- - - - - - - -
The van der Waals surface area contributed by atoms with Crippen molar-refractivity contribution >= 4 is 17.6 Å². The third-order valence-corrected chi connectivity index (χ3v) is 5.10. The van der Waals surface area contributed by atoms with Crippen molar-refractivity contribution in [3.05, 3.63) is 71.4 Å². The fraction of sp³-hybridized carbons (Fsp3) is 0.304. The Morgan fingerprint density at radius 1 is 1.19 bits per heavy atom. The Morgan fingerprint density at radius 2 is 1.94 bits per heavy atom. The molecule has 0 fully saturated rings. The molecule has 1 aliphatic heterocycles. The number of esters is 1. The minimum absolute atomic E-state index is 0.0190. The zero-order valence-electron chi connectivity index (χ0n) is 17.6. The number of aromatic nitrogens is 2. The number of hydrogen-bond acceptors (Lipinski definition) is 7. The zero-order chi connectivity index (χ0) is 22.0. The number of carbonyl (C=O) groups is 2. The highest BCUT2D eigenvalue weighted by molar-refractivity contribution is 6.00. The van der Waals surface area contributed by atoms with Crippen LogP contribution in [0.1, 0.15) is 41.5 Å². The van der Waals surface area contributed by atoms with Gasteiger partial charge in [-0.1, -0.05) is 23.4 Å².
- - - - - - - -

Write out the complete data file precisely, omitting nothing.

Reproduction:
The van der Waals surface area contributed by atoms with Crippen molar-refractivity contribution >= 4 is 17.6 Å². The third-order valence-corrected chi connectivity index (χ3v) is 5.10. The van der Waals surface area contributed by atoms with Crippen molar-refractivity contribution in [3.05, 3.63) is 71.4 Å². The fraction of sp³-hybridized carbons (Fsp3) is 0.304. The Morgan fingerprint density at radius 1 is 1.19 bits per heavy atom. The Morgan fingerprint density at radius 2 is 1.94 bits per heavy atom. The molecule has 0 fully saturated rings. The molecule has 1 aliphatic heterocycles. The number of esters is 1. The minimum absolute atomic E-state index is 0.0190. The zero-order valence-electron chi connectivity index (χ0n) is 17.6. The number of aromatic nitrogens is 2. The number of hydrogen-bond acceptors (Lipinski definition) is 7. The zero-order chi connectivity index (χ0) is 22.0. The number of carbonyl (C=O) groups is 2. The highest BCUT2D eigenvalue weighted by molar-refractivity contribution is 6.00. The van der Waals surface area contributed by atoms with Crippen LogP contribution in [0.1, 0.15) is 41.5 Å². The van der Waals surface area contributed by atoms with Gasteiger partial charge in [-0.1, -0.05) is 23.4 Å².